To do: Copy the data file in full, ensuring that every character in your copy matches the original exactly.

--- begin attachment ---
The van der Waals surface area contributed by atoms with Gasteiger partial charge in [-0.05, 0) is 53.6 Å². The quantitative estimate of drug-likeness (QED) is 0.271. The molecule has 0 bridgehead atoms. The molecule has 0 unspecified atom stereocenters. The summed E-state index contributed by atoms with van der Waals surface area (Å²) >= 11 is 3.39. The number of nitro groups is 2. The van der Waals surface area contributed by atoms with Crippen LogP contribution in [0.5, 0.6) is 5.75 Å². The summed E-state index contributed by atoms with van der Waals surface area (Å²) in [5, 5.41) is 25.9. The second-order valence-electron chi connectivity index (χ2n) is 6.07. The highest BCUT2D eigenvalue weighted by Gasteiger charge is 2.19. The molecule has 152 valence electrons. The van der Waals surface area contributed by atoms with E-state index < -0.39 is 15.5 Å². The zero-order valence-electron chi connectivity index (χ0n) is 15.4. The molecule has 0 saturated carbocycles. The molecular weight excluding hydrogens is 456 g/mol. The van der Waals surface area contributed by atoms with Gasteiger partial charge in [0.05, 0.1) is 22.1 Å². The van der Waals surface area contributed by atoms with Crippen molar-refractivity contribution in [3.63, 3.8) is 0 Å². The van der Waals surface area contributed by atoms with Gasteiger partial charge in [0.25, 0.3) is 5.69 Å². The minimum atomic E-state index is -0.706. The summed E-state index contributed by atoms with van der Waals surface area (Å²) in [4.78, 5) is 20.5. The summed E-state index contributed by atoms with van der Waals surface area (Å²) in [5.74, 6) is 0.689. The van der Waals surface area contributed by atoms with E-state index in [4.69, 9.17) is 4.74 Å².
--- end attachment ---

The van der Waals surface area contributed by atoms with Gasteiger partial charge in [-0.05, 0) is 53.6 Å². The quantitative estimate of drug-likeness (QED) is 0.271. The molecule has 0 bridgehead atoms. The molecule has 0 unspecified atom stereocenters. The summed E-state index contributed by atoms with van der Waals surface area (Å²) >= 11 is 3.39. The number of nitro groups is 2. The van der Waals surface area contributed by atoms with Crippen LogP contribution in [0.5, 0.6) is 5.75 Å². The summed E-state index contributed by atoms with van der Waals surface area (Å²) in [5, 5.41) is 25.9. The second-order valence-electron chi connectivity index (χ2n) is 6.07. The highest BCUT2D eigenvalue weighted by Gasteiger charge is 2.19. The molecule has 152 valence electrons. The van der Waals surface area contributed by atoms with E-state index < -0.39 is 15.5 Å². The zero-order valence-electron chi connectivity index (χ0n) is 15.4. The molecule has 0 saturated carbocycles. The molecular weight excluding hydrogens is 456 g/mol. The van der Waals surface area contributed by atoms with Gasteiger partial charge in [0.05, 0.1) is 22.1 Å². The van der Waals surface area contributed by atoms with Crippen molar-refractivity contribution in [3.63, 3.8) is 0 Å². The van der Waals surface area contributed by atoms with Gasteiger partial charge in [0.25, 0.3) is 5.69 Å². The minimum atomic E-state index is -0.706. The summed E-state index contributed by atoms with van der Waals surface area (Å²) in [4.78, 5) is 20.5. The summed E-state index contributed by atoms with van der Waals surface area (Å²) in [5.74, 6) is 0.689. The van der Waals surface area contributed by atoms with E-state index in [4.69, 9.17) is 4.74 Å².